In recent years China has been appealing to scholars who went overseas to study and remained abroad to return to China. Among its “reverse migration” policies is the Thousand Talents Plan, initiated in 2008 to encourage “strategic scientists or leading talents who can make breakthroughs in key technologies or can enhance China’s high-tech industries and emerging disciplines” to accept positions at leading Chinese universities (Recruitment Program of Global Experts). The U.S. government has taken exception to the program, claiming that it encourages economic espionage and intellectual property theft.

On January 27, 2020, the National Committee hosted a program to discuss China’s "reverse migration" efforts, presenting the Thousand Talents Plan as a case study. Dr. David Zweig, professor of political science emeritus at the Hong Kong University of Science and Technology, shared his research findings.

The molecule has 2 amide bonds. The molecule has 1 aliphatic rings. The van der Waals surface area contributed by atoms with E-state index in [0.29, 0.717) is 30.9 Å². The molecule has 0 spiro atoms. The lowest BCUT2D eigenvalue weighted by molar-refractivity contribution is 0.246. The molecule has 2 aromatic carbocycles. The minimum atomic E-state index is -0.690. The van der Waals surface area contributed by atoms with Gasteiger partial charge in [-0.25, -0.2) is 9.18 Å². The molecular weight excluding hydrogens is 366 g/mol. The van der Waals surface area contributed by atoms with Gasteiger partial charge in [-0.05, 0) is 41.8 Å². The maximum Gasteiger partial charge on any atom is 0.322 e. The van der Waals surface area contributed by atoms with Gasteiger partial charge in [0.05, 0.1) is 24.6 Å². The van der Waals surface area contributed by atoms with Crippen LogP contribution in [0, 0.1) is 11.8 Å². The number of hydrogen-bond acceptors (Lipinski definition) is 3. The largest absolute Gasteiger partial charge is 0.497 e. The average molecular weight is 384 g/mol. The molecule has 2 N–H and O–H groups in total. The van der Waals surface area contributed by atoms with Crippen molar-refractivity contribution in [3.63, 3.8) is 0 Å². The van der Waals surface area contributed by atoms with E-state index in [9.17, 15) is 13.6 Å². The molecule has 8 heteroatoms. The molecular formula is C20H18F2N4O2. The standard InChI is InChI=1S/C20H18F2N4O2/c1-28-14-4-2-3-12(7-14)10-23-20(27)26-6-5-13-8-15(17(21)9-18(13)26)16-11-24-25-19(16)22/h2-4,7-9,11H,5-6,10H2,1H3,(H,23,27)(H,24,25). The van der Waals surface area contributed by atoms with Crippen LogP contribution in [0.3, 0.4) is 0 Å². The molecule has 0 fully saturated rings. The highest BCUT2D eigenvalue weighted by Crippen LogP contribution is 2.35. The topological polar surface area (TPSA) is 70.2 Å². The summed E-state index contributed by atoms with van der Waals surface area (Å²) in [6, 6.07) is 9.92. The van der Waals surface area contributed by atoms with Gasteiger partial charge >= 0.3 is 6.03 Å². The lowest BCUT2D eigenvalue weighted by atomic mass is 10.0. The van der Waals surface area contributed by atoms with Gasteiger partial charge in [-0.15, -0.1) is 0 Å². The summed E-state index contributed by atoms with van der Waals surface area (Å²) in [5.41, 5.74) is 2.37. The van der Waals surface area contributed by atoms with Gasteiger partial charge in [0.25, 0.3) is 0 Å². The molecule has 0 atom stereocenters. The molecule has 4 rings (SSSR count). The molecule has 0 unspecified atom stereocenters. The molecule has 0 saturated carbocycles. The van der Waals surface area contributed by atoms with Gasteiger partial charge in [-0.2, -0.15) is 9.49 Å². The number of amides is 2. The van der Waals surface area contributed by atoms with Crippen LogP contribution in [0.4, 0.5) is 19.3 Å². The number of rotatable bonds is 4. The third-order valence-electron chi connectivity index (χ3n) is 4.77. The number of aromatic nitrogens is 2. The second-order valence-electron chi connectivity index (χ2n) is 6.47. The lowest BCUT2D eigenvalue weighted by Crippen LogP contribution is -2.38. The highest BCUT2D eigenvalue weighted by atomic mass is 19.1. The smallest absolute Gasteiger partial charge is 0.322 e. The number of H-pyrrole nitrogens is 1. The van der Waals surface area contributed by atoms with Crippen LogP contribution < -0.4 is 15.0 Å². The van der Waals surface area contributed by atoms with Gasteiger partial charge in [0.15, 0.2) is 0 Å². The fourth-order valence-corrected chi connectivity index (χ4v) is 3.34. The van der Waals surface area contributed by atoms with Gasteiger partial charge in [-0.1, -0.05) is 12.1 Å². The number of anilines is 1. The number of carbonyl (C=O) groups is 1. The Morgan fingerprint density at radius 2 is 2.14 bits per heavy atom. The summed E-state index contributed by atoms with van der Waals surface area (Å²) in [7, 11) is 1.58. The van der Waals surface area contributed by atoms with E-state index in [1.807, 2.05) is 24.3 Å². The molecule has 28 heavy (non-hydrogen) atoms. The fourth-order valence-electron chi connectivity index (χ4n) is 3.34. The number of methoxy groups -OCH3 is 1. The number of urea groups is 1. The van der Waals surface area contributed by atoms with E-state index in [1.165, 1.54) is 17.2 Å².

David Zweig is professor emeritus at the Hong Kong University of Science and Technology.  He lived in China for four years, first in the mid-1970’s and again in the 1980s and 1990s. He has resided in Hong Kong since 1996. In 1984-85, he was a postdoctoral fellow at Harvard University; He received his Ph.D. in political science from the University of Michigan.
He is the author of four books, including Internationalizing China: Domestic Interests and Global Linkages (Cornell Univ. Press, 2002) and a new edited volume, Sino-U.S. Energy Triangles: Resource Diplomacy under Hegemony, with Hao Yufan (Routledge, 2016). Full bio.
Featured Image


This podcast series brings you the full audio from our public programs, featuring in-depth analysis from scholars, journalists, and policymakers. Regular releases cover a range of developing issues related to U.S.-China relations, domestic politics, foreign policy, economics, security, culture, the environment, and areas of global concern.

Connect with Us

Support Us

The National Committee on United States-China Relations, Inc., welcomes financial and in-kind contributions. The Committee is a 501(c)(3) not-for-profit organization and, as such, donations to it are tax-deductible to the extent permitted by law.